Sports came naturally to Martin. She was a quarterback and linebacker on a tackle football team in elementary school: “I loved the contact on defense,” she said.

Basketball and volleyball came later.

“You could tell by junior high that she had a shot (to play at the major-college level),” Jensen said. “On her AAU team, she looked pretty good.

“I made sure that the rest of the staff was seeing her too, objectively, because of course I loved her. She was a hard-nosed utility player.”

Martin came to Lisa Bluder’s summer camps nearly every summer (bunking at the home of Jensen and Fitzpatrick, of course), and it was common knowledge throughout the family that if Iowa offered a scholarship, Martin most likely would accept.

“Dad would be honest with other coaches, telling them that if Iowa offered, it was going to be a tough race,” Martin said.

That offer came in the spring of Martin’s junior year at Edwardsville. Martin committed a few months later.

Kate Martin (20) is introduced Dec. 30 at Carver-Hawkeye Arena against Minnesota. (Geoff Stellfox/The Gazette) Kate Martin (20) is introduced Dec. 30 at Carver-Hawkeye Arena against Minnesota. (Geoff Stellfox/The Gazette)

Her first year on the court at Iowa should have coincided with Megan Gustafson’s final season, the Hawkeyes’ Elite Eight year of 2018-19.

Instead, she tore her ACL at an all-star-game practice, three days before her first practice in Iowa City, and was forced to red-shirt.

“I got a steal and made a step-through move, got hit a little and I felt my knee go out,” she said. “I was so scared.”

In retrospect, Martin said, “It was one of the best things that could happen. An injury can humble a person pretty quick. It taught me how to be a good teammate. I learned the offense, learned the system and got stronger.”

The seeds of leadership were being planted.

Still slowed by her knee, Martin played in 24 games as a red-shirt freshman in 2019-20. So it came as a surprise to the outside world at media day in 2020, as a red-shirt sophomore, that she has been elected as a co-captain.

“The coaches, the team, they saw that leadership in her early,” Jensen said. “She has their respect. It’s been cool to watch it unfold.

“Like I tell my kids, hard work doesn’t guarantee anything, but it does give you a better opportunity. She kept at it, and her role kept getting better and bigger.”

Iowa guard Kate Martin (20) is met with hugs on the bench Nov. 19 against Drake. (Geoff Stellfox/The Gazette)Iowa guard Kate Martin (20) is met with hugs on the bench Nov. 19 against Drake. (Geoff Stellfox/The Gazette)

The 2023 national player of the year, Clark has been the program’s superstar since the day she arrived on campus. But she understands, and doesn’t understate, Martin’s value.

“She’s one of those people you can lean on,” Clark said. “She does a lot of dirty work, a lot of stuff that doesn’t show up on the stat sheet or in a news article.

“We’re wired the same. We’ll go at each other in practice, all in good fun, maybe gets a little serious sometimes. She’s one of those people, we’ll step off the floor and we’re going to hug and be best friends.”

For her sophomore, junior and senior seasons, Martin was good for 7 points and 4 rebounds per game. Her shooting percentage climbed steadily.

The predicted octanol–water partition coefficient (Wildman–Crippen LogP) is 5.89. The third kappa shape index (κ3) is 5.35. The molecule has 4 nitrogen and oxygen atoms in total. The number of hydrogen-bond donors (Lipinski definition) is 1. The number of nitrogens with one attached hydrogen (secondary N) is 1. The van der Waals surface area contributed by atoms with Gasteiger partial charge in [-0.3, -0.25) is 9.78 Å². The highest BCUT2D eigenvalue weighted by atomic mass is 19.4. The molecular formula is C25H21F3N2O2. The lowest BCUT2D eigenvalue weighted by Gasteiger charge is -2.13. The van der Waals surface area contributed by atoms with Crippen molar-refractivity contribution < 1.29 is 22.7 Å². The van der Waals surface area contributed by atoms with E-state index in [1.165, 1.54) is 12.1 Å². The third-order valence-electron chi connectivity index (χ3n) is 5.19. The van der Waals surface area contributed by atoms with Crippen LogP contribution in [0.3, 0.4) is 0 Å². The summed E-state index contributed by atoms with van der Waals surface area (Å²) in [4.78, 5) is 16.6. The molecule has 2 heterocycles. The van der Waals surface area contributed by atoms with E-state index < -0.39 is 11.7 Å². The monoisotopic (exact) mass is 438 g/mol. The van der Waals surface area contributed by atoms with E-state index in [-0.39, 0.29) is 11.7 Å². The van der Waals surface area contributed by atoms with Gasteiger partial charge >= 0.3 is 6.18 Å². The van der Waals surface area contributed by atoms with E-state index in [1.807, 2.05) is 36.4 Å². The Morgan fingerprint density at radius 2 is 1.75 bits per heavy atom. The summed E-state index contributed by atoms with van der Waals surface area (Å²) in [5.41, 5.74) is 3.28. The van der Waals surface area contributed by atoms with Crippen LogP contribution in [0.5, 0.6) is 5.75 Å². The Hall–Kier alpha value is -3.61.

Because of the NCAA’s 2020 COVID-based waiver, four Iowa seniors — Martin, Gabbie Marshall, Molly Davis and McKenna Warnock — were eligible to return for a fifth (and in Martin’s case, sixth) season.

With the exception of Warnock, all elected for one more go-around.

“I decided I didn’t want to be done,” Martin said. “It’s the pinnacle of women’s basketball right now, and I thought I would push off adulting, get my master’s (degree) and go one more year.”

On the heels of last year’s NCAA runner-up finish, the deepest run in Iowa history, this season’s squad is 14-1 (3-0 in the Big Ten) and ranked No. 4 in the nation heading into Friday’s game at Rutgers.

Martin’s offensive numbers — 11.7 points and 5.5 rebounds per game, 54.1 percent from the field, 87.9 percent from the free-throw line — all are career highs.

Those uncommon intangibles, those haven’t suffered either.

“Every challenge, she has met it, and it changes game by game,” Jensen said. “She’s going to be a dog, and she’s going to defend the best player.

“If she leaves practice for a minute or two to go to the bathroom, you can tell the mood changes, it gets so much more quiet. She cares so much, sometimes we have to monitor her (fatigue) level.”

Jensen shared a story of Martin’s earlier days with the program.

“There was a Hawk Alert, maybe a suspicious package downtown,” Jensen said, recalling the story. “It was at 1:15 a.m., and she was on her phone, checking in with everybody … ‘Everybody good?’

“That is next level. But it’s just something she does instinctively.”

Kate Martin (20) encourages teammate Hannah Stuelke (45) Nov. 6 against Fairleigh Dickinson. (Savannah Blake/The Gazette)Kate Martin (20) encourages teammate Hannah Stuelke (45) Nov. 6 against Fairleigh Dickinson. (Savannah Blake/The Gazette)

Martin is a WNBA long shot (though what team at any level couldn’t use a little more glue?), but there will be opportunities to continue her playing career overseas. If she wants.

Those around her consider her a home-run hire as a coach.

“She’ll be a natural,” her father said. “This is a biased statement, but she’s a culture builder, a program changer.”

“She’ll be phenomenal,” Jensen said. “She’s going to have a long, successful career as a coach. She could make that transition tomorrow.”

Tomorrow, that’s down the road.

Today, she’s having too much fun. Making noise. Making connections. Making memories.

“I’m so grateful, the memories and friends I’ve made here,” Martin said.

“I’m going to look back someday, that these were the best times of my life.”

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